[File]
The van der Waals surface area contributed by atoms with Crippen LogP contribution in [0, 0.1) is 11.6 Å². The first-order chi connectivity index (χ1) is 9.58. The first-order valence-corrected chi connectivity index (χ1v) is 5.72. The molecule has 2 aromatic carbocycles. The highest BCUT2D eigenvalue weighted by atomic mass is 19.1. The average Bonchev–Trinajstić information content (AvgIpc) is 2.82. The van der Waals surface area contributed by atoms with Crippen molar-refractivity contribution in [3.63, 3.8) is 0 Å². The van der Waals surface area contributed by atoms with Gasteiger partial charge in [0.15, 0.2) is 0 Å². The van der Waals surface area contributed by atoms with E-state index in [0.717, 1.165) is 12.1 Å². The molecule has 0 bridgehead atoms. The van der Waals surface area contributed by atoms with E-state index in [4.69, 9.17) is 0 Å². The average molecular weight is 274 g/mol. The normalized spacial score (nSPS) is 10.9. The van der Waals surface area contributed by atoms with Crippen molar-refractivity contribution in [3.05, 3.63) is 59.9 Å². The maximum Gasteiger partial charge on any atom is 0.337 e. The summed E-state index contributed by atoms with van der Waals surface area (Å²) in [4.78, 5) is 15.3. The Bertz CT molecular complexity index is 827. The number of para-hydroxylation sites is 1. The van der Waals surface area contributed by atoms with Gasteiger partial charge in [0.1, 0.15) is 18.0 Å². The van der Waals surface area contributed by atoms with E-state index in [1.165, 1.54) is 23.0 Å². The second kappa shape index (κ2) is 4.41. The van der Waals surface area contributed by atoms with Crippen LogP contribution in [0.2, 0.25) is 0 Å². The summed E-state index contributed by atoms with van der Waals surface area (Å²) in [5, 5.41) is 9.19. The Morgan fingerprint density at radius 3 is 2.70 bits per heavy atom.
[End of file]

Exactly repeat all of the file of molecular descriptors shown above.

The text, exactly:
The van der Waals surface area contributed by atoms with Crippen LogP contribution in [0, 0.1) is 11.6 Å². The first-order chi connectivity index (χ1) is 9.58. The first-order valence-corrected chi connectivity index (χ1v) is 5.72. The molecule has 2 aromatic carbocycles. The highest BCUT2D eigenvalue weighted by atomic mass is 19.1. The average Bonchev–Trinajstić information content (AvgIpc) is 2.82. The van der Waals surface area contributed by atoms with Crippen molar-refractivity contribution in [3.63, 3.8) is 0 Å². The van der Waals surface area contributed by atoms with Gasteiger partial charge in [0.15, 0.2) is 0 Å². The van der Waals surface area contributed by atoms with E-state index in [0.717, 1.165) is 12.1 Å². The molecule has 0 bridgehead atoms. The van der Waals surface area contributed by atoms with E-state index in [4.69, 9.17) is 0 Å². The average molecular weight is 274 g/mol. The normalized spacial score (nSPS) is 10.9. The van der Waals surface area contributed by atoms with Crippen molar-refractivity contribution in [3.05, 3.63) is 59.9 Å². The maximum Gasteiger partial charge on any atom is 0.337 e. The summed E-state index contributed by atoms with van der Waals surface area (Å²) in [4.78, 5) is 15.3. The Bertz CT molecular complexity index is 827. The number of para-hydroxylation sites is 1. The van der Waals surface area contributed by atoms with Gasteiger partial charge in [0.1, 0.15) is 18.0 Å². The van der Waals surface area contributed by atoms with E-state index in [1.165, 1.54) is 23.0 Å². The second kappa shape index (κ2) is 4.41. The van der Waals surface area contributed by atoms with Crippen LogP contribution in [0.2, 0.25) is 0 Å². The summed E-state index contributed by atoms with van der Waals surface area (Å²) in [5, 5.41) is 9.19. The Morgan fingerprint density at radius 3 is 2.70 bits per heavy atom.